Binary Search and Two Pointers - 18 ms


  • 2

    Noticing the array is sorted, so we can using binary search to get a rough area of target numbers, and then expand it to the left k-1 more and right k-1 more elements, then searching from the left to right. If the left element is more close or equal to the target number x than the right element, then move the right index to the left one step. Otherwise, move the left index to right one step. Once, the element between the left and right is k, then return the result.

    Java

    public class Solution {
    	public List<Integer> findClosestElements(List<Integer> arr, int k, int x) {
    		int index = Collections.binarySearch(arr, x);
    		if (index == -1)
    			return arr.subList(0, k);
    		else if (index >= arr.size())
    			return arr.subList(arr.size() - k, arr.size());
    		else {
    			if (index < 0)
    				index = -index - 1;
    			int left = Math.max(0, index - k - 1), right = Math.min(arr.size() - 1, index + k - 1);
    
    			while (right - left > k - 1) {
    				if (left < 0 || (x - arr.get(left)) <= (arr.get(right) - x))
    					right--;
    				else if (right > arr.size() - 1 || (x - arr.get(left)) > (arr.get(right) - x))
    					left++;
    				else
    					System.out.println("unhandled case: " + left + " " + right);
    			}
    
    			return arr.subList(left, right + 1);
    		}
    	}
    }
    

    Here is an updated version.

    public class Solution {
    	public List<Integer> findClosestElements(List<Integer> arr, int k, int x) {
    		int n = arr.size();
    		if (x <= arr.get(0)) {
    			return arr.subList(0, k);
    		} else if (arr.get(n - 1) <= x) {
    			return arr.subList(n - k, n);
    		} else {
    			int index = Collections.binarySearch(arr, x);
    			if (index < 0)
    				index = -index - 1;
    			int low = Math.max(0, index - k - 1), high = Math.min(arr.size() - 1, index + k - 1);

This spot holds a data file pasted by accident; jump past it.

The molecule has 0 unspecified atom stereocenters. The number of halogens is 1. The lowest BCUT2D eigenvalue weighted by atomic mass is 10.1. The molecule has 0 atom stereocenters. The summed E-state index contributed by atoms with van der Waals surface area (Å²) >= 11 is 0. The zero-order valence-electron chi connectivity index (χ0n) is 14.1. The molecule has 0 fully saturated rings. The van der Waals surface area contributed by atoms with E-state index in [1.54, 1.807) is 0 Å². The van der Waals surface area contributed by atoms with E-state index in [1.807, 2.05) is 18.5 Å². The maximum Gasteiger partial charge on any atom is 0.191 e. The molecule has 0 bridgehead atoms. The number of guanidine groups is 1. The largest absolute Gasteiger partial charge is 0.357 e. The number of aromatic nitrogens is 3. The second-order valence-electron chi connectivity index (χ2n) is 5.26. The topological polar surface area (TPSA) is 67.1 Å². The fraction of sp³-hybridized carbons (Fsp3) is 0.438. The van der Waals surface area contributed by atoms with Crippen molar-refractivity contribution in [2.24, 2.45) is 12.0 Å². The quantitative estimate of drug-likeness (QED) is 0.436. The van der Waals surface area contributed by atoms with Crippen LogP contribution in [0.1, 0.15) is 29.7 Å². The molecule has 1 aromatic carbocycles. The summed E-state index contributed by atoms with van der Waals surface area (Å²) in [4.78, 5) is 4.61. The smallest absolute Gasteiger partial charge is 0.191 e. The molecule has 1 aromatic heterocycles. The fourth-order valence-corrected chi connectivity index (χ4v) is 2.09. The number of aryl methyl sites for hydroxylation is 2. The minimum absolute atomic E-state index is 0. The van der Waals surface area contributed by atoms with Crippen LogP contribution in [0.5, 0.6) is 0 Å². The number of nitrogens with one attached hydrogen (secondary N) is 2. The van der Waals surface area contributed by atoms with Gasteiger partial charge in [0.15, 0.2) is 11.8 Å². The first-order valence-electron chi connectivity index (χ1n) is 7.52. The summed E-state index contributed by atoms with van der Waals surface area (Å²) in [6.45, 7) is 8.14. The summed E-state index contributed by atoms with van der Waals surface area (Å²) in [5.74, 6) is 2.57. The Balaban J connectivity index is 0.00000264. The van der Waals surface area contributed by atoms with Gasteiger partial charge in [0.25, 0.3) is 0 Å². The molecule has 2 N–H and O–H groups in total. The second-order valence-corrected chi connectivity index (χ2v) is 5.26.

while (high - low > k - 1) {
    				if (low < 0 || (x - arr.get(low)) <= (arr.get(high) - x))
    					high--;
    				else if (high > arr.size() - 1 || (x - arr.get(low)) > (arr.get(high) - x))
    					low++;
    				else
    					System.out.println("unhandled case: " + low + " " + high);
    			}
    			return arr.subList(low, high + 1);
    		}
    	}
    }
    

  • 0

    I think the time complexity is O(logn + k). Right?


  • 0

    @Mr.Bin Yes the complexity is correct.
    Additionally,
    This piece : if (left < 0 isnt required as you have already ensured that left >= 0 in int left = Math.max(0, index - k - 1)
    Similar reasoning applies for else if (right > arr.size() - 1


  • 0

    @soumyadeep2007 said in Binary Search and Two Pointers - 18 ms:

    (left <

    No. The reason is if the target element x is not in the array, it will error out. Taking the following case for example:
    [0,0,1,2,3,3,4,7,7,8]
    3
    5


  • 0
    C

    @Mr.Bin Correct me if I'm wrong, but if you expand the range k elements to the left and right (instead of k-1), wouldn't that handle the case when the target is and is not in the array?

    Then, in the while loop, you could simplify the logic to two cases:

    if (x - arr.get(low)) <= arr.get(high) - x) {
        high--
    } else {
        low++;
    }
    

  • 0

    @chokobo Yes, it will handle it. Expanding more element (>k-1) won't be an issue as long as staying the range of this array.


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